For those of you who are new to the story (and is there anybody reading this who is NOT my editor, my agent, or a relative?), I ventured into the great jungley unknown as a Peace Corps volunteer in Ecuador 20 years ago. That whole adventure didn't exactly turn out exactly like I'd planned (and you can read more about my hilarious misadventures in my book: FIRST COMES LOVE, THEN COMES MALARIA (Broadway Books, April '09) end of shameless self promotion) and seeing everyone again after 20 years, well, it's as diarrhea-inducing as it is exciting.
Twenty years after those first shaky steps into the big world on our own (hey, we were nervous. Okay we were hung-over, too.) and the remaining Misters (so named because all the kids on the streets of Ecuador yelled, "Hey, Mister, give us something!" whenever we walked by) are getting together for a weekend blowout. It begs the existential questions: what have we done with our lives? are all the best parts over? can we ever recapture our glory days? and most importantly, will they think I've gotten fat and old?
Seriously, I'm writing to you this morning from the absolutely picture perfect house of a couple of fellow Misters. I'm recalling one of our Peace Corps happy housekeeping ditties ("Dig yourself a ditch, for to take a shit ... at least a hundred meters from you house. Dig it nice and deep or when you go to sleep, your poop will be dinner for a mouse!") and now I'm staying in a house that is so gorgeous, I'm afraid to mess it up by using the toilet! How did we get here? And are we still us?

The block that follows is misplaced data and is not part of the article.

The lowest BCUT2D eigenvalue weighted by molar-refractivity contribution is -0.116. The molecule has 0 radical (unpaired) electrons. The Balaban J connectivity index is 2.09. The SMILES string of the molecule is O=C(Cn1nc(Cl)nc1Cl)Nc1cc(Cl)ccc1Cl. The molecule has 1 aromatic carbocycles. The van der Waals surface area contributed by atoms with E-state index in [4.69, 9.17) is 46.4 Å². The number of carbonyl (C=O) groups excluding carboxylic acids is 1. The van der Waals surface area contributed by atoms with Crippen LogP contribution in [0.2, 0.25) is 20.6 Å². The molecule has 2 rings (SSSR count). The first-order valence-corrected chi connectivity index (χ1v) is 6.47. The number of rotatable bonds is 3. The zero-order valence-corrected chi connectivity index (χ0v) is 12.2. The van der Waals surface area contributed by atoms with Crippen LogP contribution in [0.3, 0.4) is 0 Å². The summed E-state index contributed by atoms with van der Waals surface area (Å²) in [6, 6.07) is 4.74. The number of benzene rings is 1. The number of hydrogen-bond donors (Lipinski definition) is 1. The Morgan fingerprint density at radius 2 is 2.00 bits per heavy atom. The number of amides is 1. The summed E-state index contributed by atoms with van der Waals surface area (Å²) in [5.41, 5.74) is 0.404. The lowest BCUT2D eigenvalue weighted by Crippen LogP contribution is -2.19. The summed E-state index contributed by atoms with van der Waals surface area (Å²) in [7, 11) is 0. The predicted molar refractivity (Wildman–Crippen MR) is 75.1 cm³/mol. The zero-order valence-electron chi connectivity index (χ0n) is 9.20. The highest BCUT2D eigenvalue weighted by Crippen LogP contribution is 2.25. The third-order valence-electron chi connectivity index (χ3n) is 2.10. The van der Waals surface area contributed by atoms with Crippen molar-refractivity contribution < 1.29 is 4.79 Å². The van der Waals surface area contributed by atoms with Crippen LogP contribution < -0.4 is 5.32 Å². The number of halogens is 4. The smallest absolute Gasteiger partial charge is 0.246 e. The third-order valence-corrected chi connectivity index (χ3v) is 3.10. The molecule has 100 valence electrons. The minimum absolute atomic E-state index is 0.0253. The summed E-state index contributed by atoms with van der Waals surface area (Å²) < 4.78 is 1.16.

Ah ... but we are adventurers if nothing else. If not, I assure you, we would never have ended up with malaria half a dozen times between us, chasing mountain gorillas at six months pregnant, and being held hostage in a war zone. It's true and all in the book (okay, more shameless self promotion, I'm sorry. The end. Really.). So onward we go to see what awaits us in the great beyond of Minnesota. It is a new frontier, one that I understand might not even have Wi Fi! but we will tough it out. Hey, we are RPCVs (Returned Peace Corps Volunteers), a band of brothers and sisters with a tough-it-out mentality, not unlike the Marines (without the guns, of course, and all those bothersome rules ... and probably more beer).
Anyway if you don't hear from us for a few days imagine us on a big, old farm - perhaps like Max Yasger's farm in a small upstate NY town called Woodstock. Yes, imagine us having a grand old peace and love, hippie kind of time. Imagine us holding hands and dancing in the rain. Imagine us singing Cum Ba Ya and closing down the New York State Thruway. (If none of this means anything to you, you are clearly under 40. Go ask your mother.)
I'll keep you posted,